Review | The Alice Network & The Book Smugglers of Timbuktu

Tuesday, 24 October 2017


I had two very different experiences with these books. With one I couldn't put it down and was completely enthralled in the story while the other made me go at a slower pace in order to completely take on board the info. I should note that one's fiction and the other non-fiction, it seems I'm still hung up on my habits from uni to make sure I get all the points.



The Alice Network by Kate Quinn*
The story goes between events during WW1 and just after WW2. In 1915 Eve is recruited to work as a spy and is sent to Nazi-occupied France. There she joins 'The Alice Network', led by Lilli who is the 'queen of spies'. The women receive intel which then gets relayed back to their superiors in the hopes of ending the war. In 1947, Charlie takes a detour and heads to England to enlist the help of Eve to find her cousin. While dealing with her own 'little problem' Charlie pushes it aside in order to discover what happened to Rose and along the way learns what Eve went through during the war.

I absolutely enjoyed this book and like I mentioned earlier couldn't put it down. I also love how it's a story about women, putting themselves in dangerous situations like Eve or being determined to get to the truth like Charlie. These two ladies come from two different backgrounds but are able to work together.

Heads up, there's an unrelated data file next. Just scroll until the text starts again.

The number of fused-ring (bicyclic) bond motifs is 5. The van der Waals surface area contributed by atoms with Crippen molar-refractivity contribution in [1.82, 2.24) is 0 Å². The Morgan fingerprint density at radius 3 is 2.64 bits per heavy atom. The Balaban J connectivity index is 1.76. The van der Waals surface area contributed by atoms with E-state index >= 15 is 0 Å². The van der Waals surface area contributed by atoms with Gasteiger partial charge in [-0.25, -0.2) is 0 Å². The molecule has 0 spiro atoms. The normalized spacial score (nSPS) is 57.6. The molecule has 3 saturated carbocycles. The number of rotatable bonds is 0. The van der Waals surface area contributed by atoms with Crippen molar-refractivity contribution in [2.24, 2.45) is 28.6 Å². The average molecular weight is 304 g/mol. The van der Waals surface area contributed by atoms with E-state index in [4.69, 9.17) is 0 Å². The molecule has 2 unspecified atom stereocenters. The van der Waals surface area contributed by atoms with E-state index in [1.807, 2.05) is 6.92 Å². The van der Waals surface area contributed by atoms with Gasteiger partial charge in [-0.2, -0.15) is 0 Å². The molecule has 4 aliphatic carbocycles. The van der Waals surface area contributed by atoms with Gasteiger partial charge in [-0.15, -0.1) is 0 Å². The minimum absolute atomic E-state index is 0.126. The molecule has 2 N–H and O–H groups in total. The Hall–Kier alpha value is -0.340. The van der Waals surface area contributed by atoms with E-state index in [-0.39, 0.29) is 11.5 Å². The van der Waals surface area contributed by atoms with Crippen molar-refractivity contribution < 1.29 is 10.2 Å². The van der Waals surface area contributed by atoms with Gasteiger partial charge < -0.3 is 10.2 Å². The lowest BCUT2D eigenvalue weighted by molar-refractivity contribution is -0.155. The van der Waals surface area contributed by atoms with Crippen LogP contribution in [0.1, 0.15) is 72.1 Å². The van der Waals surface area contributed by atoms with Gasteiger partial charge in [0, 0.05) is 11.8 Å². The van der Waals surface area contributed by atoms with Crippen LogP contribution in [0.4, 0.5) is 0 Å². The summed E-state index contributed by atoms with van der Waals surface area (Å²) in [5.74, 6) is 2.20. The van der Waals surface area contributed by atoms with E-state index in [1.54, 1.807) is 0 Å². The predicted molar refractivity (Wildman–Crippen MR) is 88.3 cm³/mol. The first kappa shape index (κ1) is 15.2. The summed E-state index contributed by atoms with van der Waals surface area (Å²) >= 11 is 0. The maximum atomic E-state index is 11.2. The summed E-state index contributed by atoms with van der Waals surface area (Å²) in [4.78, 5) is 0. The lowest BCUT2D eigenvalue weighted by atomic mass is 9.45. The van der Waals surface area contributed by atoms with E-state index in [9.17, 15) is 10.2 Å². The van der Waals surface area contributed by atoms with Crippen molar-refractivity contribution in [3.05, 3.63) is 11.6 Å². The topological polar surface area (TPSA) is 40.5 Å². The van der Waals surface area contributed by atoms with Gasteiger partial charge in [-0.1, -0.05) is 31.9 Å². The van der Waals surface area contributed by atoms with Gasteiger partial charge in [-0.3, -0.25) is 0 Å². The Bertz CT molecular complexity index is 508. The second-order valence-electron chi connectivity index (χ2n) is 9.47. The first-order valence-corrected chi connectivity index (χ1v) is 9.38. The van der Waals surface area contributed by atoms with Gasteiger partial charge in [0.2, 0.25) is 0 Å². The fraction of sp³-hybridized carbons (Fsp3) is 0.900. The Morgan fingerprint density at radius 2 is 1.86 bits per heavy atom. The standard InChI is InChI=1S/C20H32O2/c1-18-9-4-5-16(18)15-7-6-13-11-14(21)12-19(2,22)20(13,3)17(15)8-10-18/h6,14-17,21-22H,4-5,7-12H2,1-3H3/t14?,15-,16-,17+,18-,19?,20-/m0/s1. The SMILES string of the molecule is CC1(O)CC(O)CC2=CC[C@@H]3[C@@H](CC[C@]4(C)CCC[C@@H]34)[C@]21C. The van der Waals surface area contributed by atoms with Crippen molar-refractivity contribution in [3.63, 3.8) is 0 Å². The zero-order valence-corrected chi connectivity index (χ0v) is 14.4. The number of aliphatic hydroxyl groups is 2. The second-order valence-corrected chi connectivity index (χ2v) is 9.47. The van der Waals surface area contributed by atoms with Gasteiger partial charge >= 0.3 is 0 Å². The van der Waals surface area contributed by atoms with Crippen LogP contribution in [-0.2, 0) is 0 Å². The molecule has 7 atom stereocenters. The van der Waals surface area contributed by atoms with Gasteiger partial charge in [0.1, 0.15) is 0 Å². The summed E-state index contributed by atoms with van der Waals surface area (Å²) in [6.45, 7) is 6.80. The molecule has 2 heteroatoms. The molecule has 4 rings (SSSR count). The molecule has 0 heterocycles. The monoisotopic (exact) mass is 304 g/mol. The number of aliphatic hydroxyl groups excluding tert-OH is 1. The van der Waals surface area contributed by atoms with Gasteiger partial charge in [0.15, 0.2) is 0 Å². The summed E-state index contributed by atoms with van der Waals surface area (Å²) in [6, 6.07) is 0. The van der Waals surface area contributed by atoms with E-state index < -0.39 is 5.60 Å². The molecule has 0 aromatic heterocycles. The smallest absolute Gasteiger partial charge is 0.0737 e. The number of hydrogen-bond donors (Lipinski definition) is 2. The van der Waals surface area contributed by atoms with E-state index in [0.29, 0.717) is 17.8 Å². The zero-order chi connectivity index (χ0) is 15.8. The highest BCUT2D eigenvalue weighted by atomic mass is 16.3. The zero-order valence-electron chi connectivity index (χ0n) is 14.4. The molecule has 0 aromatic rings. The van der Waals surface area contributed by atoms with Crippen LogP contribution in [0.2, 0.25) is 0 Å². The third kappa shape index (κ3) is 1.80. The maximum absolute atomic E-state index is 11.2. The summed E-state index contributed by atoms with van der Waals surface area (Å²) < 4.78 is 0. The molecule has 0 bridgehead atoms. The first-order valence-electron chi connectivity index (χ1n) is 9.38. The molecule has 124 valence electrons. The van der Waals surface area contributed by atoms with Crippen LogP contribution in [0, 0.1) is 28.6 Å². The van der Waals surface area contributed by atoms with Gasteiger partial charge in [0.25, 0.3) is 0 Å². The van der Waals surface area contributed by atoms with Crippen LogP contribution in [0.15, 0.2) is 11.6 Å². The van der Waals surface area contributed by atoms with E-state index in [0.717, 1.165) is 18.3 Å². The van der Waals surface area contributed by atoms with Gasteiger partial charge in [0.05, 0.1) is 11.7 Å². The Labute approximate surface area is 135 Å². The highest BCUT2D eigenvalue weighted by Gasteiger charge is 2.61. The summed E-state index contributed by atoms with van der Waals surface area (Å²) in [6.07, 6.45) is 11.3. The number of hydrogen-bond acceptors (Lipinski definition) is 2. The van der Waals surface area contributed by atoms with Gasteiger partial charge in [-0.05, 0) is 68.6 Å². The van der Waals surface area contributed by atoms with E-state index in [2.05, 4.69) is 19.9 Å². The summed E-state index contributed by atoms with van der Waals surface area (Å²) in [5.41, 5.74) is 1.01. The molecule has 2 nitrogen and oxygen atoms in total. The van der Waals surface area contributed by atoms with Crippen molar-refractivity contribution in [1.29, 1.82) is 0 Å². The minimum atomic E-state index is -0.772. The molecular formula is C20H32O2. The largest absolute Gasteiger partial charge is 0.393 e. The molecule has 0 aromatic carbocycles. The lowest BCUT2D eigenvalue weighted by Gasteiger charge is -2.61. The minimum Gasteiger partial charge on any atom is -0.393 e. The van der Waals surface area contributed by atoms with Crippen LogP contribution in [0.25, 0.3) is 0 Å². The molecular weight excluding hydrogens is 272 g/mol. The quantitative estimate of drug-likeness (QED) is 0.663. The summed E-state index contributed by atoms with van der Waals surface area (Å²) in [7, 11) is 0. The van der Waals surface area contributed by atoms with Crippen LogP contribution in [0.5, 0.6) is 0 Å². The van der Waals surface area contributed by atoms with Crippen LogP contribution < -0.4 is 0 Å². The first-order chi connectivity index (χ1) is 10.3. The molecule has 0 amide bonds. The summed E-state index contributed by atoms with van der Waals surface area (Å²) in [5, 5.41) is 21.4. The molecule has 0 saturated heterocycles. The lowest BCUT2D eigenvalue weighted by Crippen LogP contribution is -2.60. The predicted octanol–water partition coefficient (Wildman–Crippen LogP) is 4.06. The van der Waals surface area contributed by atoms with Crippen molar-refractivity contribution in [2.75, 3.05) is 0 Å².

5 stars


The Book Smuggler of Timbuktu by Charlie English*
This took me quite a while to get through, it's quite heavy with information and I just found it hard to keep track. The book is split in two; it tells the events during 2012 when al-Qaeda-linked jihadists invade Timbuktu and reek havoc on the city. In order to keep its history safe a team of librarians and archivists join together to smuggle thousands of ancient manuscripts into safety. The book also goes back into the history of Timbuktu with the stories of the adventurers whose goal it was to reach the mythical city and record it. Very few survived the journey.

The myth and the history of Timbuktu was interesting to learn as well as the story of manuscript smuggling. Naturally, I got a bit angry with how the jihadists went around destroying sacred monuments which were important to the people.

3 stars

Have you read any of these books?

Ashley xx
*Review copies from Harper Collins NZ

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